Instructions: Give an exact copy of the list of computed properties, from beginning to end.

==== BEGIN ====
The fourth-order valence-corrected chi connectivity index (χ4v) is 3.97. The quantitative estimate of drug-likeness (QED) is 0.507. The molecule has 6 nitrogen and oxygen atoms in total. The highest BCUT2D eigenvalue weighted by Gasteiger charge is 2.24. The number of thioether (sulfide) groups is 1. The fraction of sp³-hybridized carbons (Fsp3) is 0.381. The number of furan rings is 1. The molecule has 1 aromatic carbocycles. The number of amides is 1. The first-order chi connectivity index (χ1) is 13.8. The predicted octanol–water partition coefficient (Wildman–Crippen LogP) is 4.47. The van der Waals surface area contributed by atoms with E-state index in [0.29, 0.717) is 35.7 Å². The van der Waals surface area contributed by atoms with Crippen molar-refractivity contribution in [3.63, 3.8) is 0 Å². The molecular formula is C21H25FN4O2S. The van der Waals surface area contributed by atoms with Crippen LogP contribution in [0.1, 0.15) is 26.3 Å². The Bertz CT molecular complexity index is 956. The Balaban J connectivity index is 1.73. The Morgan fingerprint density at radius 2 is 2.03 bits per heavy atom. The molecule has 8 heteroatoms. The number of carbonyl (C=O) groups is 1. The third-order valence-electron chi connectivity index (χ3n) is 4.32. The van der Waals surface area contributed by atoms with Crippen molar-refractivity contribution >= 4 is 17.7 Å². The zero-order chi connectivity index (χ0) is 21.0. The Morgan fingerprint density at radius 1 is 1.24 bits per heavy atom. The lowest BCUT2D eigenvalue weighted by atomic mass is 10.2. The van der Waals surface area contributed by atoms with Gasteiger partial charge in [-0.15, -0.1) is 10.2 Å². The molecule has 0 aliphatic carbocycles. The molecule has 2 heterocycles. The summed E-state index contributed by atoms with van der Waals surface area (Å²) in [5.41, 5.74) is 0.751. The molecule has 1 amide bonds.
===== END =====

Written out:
The fourth-order valence-corrected chi connectivity index (χ4v) is 3.97. The quantitative estimate of drug-likeness (QED) is 0.507. The molecule has 6 nitrogen and oxygen atoms in total. The highest BCUT2D eigenvalue weighted by Gasteiger charge is 2.24. The number of thioether (sulfide) groups is 1. The fraction of sp³-hybridized carbons (Fsp3) is 0.381. The number of furan rings is 1. The molecule has 1 aromatic carbocycles. The number of amides is 1. The first-order chi connectivity index (χ1) is 13.8. The predicted octanol–water partition coefficient (Wildman–Crippen LogP) is 4.47. The van der Waals surface area contributed by atoms with E-state index in [0.29, 0.717) is 35.7 Å². The van der Waals surface area contributed by atoms with Crippen molar-refractivity contribution in [3.63, 3.8) is 0 Å². The molecular formula is C21H25FN4O2S. The van der Waals surface area contributed by atoms with Crippen LogP contribution in [0.1, 0.15) is 26.3 Å². The Bertz CT molecular complexity index is 956. The Balaban J connectivity index is 1.73. The Morgan fingerprint density at radius 2 is 2.03 bits per heavy atom. The molecule has 8 heteroatoms. The number of carbonyl (C=O) groups is 1. The third-order valence-electron chi connectivity index (χ3n) is 4.32. The van der Waals surface area contributed by atoms with Crippen molar-refractivity contribution >= 4 is 17.7 Å². The zero-order chi connectivity index (χ0) is 21.0. The Morgan fingerprint density at radius 1 is 1.24 bits per heavy atom. The lowest BCUT2D eigenvalue weighted by atomic mass is 10.2. The van der Waals surface area contributed by atoms with Gasteiger partial charge in [-0.15, -0.1) is 10.2 Å². The molecule has 0 aliphatic carbocycles. The molecule has 2 heterocycles. The summed E-state index contributed by atoms with van der Waals surface area (Å²) in [5.41, 5.74) is 0.751. The molecule has 1 amide bonds.